women's liberation

Over October 16-17, 120 people participated in lively and informative discussions at the Latin America Solidarity Conference.

“Challenging corporate globalisation: people’s power is changing the world” was organised by the Latin America Social Forum. LASF brings together the Farabundo Marti National Liberation Front (FMLN — Australia), Guatemala Human Rights Committee, Ibiray-Fondo Raul Sendic (Uruguay), Honduras’ National Front of Popular Resistance (FNRP), Australia-Venezuela Solidarity Network and Socialist Alliance.

The outcome of a trial against a Cairns couple for procuring an abortion has turned the tables on the Department of Public Prosecutions and the Queensland government.

The Cairns jury swiftly returned a “not guilty” verdict on October 14 and the question now being asked is “what real crimes are exposed by this case?”

For many, the real crime is the fact that the anti-abortion laws from 1899 have not been repealed.

I welcome the discussion in Green Left Weekly about the burqa and the question of its banning.

I agree wholeheartedly that banning the burqa is not the answer for women. As in all aspects of oppression, the oppressed are the ones who must liberate themselves, with the support and solidarity of others.

It is not up to the state or religious institutions to impose “liberation” on them.

While the burqa remains worn by women, I support their right to wear it if they choose, for a variety of different reasons.

Pip Hinman has been pre-selected to run for the Socialist Alliance in the NSW seat of Marrickville in the March state elections. She is an activist journalist and stood in the seat in 2007.

Hinman was active in the pro-choice movement in Sydney and Brisbane in the 1980s and 1990s. Below, she responds to the October 14 not guilty verdict in the trial of the Cairns couple charged under Queensland’s abortion laws.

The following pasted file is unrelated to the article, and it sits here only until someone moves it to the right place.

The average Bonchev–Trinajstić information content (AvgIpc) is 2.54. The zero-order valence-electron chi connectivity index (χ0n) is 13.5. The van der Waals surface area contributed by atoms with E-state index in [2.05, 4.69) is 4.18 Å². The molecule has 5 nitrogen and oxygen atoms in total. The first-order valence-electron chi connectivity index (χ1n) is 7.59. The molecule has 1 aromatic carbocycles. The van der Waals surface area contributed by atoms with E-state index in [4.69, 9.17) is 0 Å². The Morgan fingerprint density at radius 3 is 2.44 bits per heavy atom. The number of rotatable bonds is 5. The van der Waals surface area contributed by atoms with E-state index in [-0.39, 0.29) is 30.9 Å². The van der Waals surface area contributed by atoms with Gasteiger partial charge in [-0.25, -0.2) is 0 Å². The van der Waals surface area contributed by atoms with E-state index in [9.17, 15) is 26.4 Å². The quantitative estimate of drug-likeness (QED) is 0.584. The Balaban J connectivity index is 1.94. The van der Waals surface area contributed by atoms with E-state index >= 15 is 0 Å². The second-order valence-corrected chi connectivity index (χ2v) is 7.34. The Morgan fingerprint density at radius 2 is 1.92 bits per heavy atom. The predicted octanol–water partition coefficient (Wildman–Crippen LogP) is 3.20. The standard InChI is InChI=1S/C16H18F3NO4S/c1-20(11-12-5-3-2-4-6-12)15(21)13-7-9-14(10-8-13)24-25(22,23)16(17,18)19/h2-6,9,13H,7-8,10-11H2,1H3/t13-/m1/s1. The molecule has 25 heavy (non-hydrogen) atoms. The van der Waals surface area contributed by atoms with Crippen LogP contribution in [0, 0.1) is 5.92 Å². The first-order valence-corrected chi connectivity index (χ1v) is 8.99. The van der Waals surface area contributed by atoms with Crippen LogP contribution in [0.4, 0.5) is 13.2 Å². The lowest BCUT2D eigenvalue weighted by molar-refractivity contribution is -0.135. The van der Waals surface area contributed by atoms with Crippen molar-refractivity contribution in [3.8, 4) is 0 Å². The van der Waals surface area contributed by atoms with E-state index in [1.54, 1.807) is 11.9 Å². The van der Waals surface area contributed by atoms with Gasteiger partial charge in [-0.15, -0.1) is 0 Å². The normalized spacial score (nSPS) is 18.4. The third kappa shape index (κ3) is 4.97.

* * *
The not guilty finding of the young Cairns couple should be the impetus for the NSW government to remove abortion from the NSW Crimes Act of 1900.

One hundred people rallied in Sydney on October 9 in solidarity with a young Cairns couple charged with abortion-related offences under Queensland’s 1899 criminal code. The court case begins on October 12, and the couple will be supported by a vigil outside.

The rally was organised by the Women’s Abortion Action Campaign (WAAC) as part of a national day of action coordinated by ProChoice Action Collective Qld: WAAC NSW: and Radical Women Vic. It called for the repeal of all abortion laws from the criminal code and for free, safe and accessible abortion.

On September 23, the Daily Telegraph reported on a wall mural in the Sydney inner-west suburb of Newtown by artist Sergio Redegalli with the slogan “Say no to burqas”.

Redegalli’s mural has sparked protests by local residents who have condemned it as racist. Sydney Socialist Alliance activist Kiraz Janicke says Redegalli’s piece “has no other value than to promote racism”. She has responded with an artwork of her own — a submission to the Live Red Art Awards, titled “Burqa revolution”.

Green Left Weekly’s Angela Walker spoke to Carole Ford, a founding member of Pro Choice Cairns, about the upcoming trial of a young Cairns couple. The couple have been charged under Queensland’s 19th century abortion-procurement laws.

How has the Cairns community responded to this case?

With overwhelming disbelief. I'm sure when most Queenslanders first heard of the charges, they felt as if they had regressed in time.

Efforts to pass laws banning full veils, burqa or chador, in some European countries — particularly France — have put the issue firmly on the agenda in many other Western countries.

Left and feminist positions are being challenged. The dilemma is whether to defend the right for Muslim women to choose to dress as they like (for whatever reason) or to impose the Western perspective that, due to its oppressive nature, such dress should be suppressed.

In the lead-up to the November 27 Victorian state elections, the Council of Single Mothers Action Group has expressed its concern about the right of religious institutions to legally discriminate against gays, lesbians and single parents.

Until amended last year, Victorian Equal Opportunities legislation granted religious bodies many exemptions. This meant they could discriminate against many groups of people in employment and service provision. The amendments did not remove the right to discriminate against gays, lesbians and single parents.

Campaigners for women’s reproductive rights are gearing up for a day of protest on October 9. A young woman and her partner from Cairns face charges under Queensland’s 19th century criminal code for procuring an abortion. The trial date is set for October 12. A National Day of Action (NDA) will be marked by protests around the country, demanding that all charges against the couple be dropped.

The NDA is the initiative of three organisations: the Pro-Choice Action Collective in Brisbane, the Women’s Abortion Action Campaign in Sydney and Radical Women in Melbourne.

Pages

Subscribe to women's liberation